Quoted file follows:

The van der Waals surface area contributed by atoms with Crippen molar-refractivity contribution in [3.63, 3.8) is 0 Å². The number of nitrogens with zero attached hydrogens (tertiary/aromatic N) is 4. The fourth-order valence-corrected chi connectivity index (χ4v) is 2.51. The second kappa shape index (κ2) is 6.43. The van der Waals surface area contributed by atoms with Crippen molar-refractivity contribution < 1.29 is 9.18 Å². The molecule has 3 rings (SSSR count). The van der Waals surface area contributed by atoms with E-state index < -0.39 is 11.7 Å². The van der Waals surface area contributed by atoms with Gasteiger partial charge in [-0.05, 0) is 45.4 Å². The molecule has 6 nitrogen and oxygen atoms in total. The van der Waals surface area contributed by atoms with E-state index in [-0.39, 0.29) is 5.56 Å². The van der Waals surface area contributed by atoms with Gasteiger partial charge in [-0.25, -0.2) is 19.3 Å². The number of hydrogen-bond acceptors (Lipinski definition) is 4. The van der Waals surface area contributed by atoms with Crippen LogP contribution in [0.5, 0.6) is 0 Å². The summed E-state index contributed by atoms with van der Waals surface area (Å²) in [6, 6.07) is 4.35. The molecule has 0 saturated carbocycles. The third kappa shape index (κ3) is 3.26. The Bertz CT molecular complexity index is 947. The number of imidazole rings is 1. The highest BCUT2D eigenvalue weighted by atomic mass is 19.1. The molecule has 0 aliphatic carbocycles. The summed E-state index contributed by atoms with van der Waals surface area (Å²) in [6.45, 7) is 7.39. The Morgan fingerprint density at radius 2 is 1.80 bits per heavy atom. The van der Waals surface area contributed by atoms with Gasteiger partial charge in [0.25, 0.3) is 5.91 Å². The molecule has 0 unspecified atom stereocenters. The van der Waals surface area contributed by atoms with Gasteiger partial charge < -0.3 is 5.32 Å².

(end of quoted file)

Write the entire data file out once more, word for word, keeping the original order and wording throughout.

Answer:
The van der Waals surface area contributed by atoms with Crippen molar-refractivity contribution in [3.63, 3.8) is 0 Å². The number of nitrogens with zero attached hydrogens (tertiary/aromatic N) is 4. The fourth-order valence-corrected chi connectivity index (χ4v) is 2.51. The second kappa shape index (κ2) is 6.43. The van der Waals surface area contributed by atoms with Crippen molar-refractivity contribution < 1.29 is 9.18 Å². The molecule has 3 rings (SSSR count). The van der Waals surface area contributed by atoms with E-state index < -0.39 is 11.7 Å². The van der Waals surface area contributed by atoms with Gasteiger partial charge in [-0.05, 0) is 45.4 Å². The molecule has 6 nitrogen and oxygen atoms in total. The van der Waals surface area contributed by atoms with E-state index in [-0.39, 0.29) is 5.56 Å². The van der Waals surface area contributed by atoms with Gasteiger partial charge in [-0.25, -0.2) is 19.3 Å². The number of hydrogen-bond acceptors (Lipinski definition) is 4. The van der Waals surface area contributed by atoms with Crippen LogP contribution in [0.5, 0.6) is 0 Å². The summed E-state index contributed by atoms with van der Waals surface area (Å²) in [6, 6.07) is 4.35. The molecule has 0 saturated carbocycles. The third kappa shape index (κ3) is 3.26. The Bertz CT molecular complexity index is 947. The number of imidazole rings is 1. The highest BCUT2D eigenvalue weighted by atomic mass is 19.1. The molecule has 0 aliphatic carbocycles. The summed E-state index contributed by atoms with van der Waals surface area (Å²) in [6.45, 7) is 7.39. The Morgan fingerprint density at radius 2 is 1.80 bits per heavy atom. The van der Waals surface area contributed by atoms with Gasteiger partial charge in [0.25, 0.3) is 5.91 Å². The molecule has 0 unspecified atom stereocenters. The van der Waals surface area contributed by atoms with Gasteiger partial charge < -0.3 is 5.32 Å².